d) ensure the involvement and participation of the whole society, including children, in the design and implementation of preventive strategies with regard to corporal punishment of children.

“The Committee reiterates its previous concern (CRC/C/15/Add.219, para.56) that the minimum age of criminal responsibility is very low (7 years). The Committee also remains deeply concerned that no progress has been made towards the abolishment of the sentence of whipping of boys. The Committee is further concerned at the lack of adequate training to probation officers working with children.

“In the light of its general comment No. 10 (2007) on children’s rights in juvenile justice, the Committee urges the State party to bring its juvenile justice system fully into line with the Convention and other relevant standards. In particular, the Committee urges the State party to:

a) raise without delay the minimum age of criminal responsibility to an internationally acceptable standard;

b) abolish the sentence of whipping/flogging for boys;

c) ensure that staff working with children, in particular probation officers, specialized judges, legal representatives and social workers, are provided with appropriate training;

d) make use of the technical assistance tools developed by the Interagency Panel on Juvenile Justice and its members, including the United Nations Office of Drugs and Crime, UNICEF, OHCHR and NGOs, and seek technical assistance in the area of juvenile justice from the members of the Panel.”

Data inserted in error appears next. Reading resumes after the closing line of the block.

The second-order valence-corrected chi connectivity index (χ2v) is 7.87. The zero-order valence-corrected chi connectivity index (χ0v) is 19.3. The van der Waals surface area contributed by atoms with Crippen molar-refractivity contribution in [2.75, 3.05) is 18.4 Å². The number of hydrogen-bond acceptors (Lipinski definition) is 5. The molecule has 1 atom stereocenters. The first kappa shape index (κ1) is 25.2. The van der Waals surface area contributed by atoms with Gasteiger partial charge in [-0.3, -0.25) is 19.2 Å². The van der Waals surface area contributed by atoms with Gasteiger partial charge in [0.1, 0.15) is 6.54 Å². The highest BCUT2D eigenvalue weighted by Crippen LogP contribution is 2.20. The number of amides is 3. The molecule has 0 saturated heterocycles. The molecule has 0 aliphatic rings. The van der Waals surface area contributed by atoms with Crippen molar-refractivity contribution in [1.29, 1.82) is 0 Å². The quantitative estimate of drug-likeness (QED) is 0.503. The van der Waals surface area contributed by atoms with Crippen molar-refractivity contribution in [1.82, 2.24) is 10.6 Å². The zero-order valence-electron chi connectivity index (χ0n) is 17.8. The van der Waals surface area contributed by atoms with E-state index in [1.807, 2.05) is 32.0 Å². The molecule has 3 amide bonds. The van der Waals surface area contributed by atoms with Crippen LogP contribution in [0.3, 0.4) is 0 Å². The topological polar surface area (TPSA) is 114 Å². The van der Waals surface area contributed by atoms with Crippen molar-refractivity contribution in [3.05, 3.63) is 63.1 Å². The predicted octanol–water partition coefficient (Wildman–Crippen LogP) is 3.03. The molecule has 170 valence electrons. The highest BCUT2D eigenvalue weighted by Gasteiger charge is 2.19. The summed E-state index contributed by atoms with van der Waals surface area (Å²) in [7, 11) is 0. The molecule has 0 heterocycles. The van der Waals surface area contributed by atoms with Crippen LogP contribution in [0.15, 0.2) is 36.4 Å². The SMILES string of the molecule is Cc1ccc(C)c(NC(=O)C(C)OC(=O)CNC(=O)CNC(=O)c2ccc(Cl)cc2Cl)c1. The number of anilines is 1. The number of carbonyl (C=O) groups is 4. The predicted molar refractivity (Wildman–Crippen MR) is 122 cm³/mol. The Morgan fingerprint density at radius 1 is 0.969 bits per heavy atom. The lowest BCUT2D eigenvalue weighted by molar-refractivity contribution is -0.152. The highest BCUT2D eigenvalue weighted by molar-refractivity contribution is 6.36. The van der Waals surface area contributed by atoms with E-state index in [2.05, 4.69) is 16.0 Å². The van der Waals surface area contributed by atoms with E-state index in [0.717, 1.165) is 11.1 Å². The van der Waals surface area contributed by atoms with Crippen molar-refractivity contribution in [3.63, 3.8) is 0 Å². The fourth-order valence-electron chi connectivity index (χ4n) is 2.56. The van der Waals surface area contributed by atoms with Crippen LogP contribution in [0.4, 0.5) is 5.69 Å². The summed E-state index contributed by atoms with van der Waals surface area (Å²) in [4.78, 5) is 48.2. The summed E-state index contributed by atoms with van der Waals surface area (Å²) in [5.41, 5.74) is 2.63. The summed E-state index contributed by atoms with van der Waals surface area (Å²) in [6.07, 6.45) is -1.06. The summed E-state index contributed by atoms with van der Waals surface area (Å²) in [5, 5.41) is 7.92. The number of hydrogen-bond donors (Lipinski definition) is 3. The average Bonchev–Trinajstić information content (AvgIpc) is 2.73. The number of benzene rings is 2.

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Session 034 (2003)

(27 October 2003, CRC/C/15/Add.219, Concluding observations on initial report, paras. 37, 38, 43, 44, 55 and 56)

"The Committee is concerned that corporal punishment is not prohibited at home, in schools or institutions and remains acceptable in the society. The Committee also notes that the new book of discipline for schools does not specifically prohibit corporal punishment nor does it even refer to it as a form of discipline.

"The Committee strongly recommends that the State party prohibit corporal punishment at home, in schools and institutions and undertake education campaigns to educate families on alternative forms of discipline.

"The Committee notes the adoption of the Children’s Order 2000 and welcomes the special unit of the police established in 1997 to deal with child victims of abuse and violence, but remains concerned that there is insufficient information and awareness in the State party of the ill-treatment and abuse of children within the family and institutions.

"The Committee recommends that the State party: ...

b) take legislative measures to prohibit all forms of physical and mental violence, including corporal punishment and sexual abuse of children, in the family and in institutions;

c) carry out public education campaigns about the negative consequences of ill-treatment of children, and promote positive, non-violent forms of discipline as an alternative to corporal punishment….

"The Committee is concerned that the minimum age of criminal responsibility is set at 7 years, which is far too low. The Committee is further concerned that there is no juvenile justice system although it is foreseen in law, that children are detained with adults and that whipping is used as a form of punishment for boys.

"The Committee recommends that the State party: ...

g) abolish the sentence of whipping for boys…."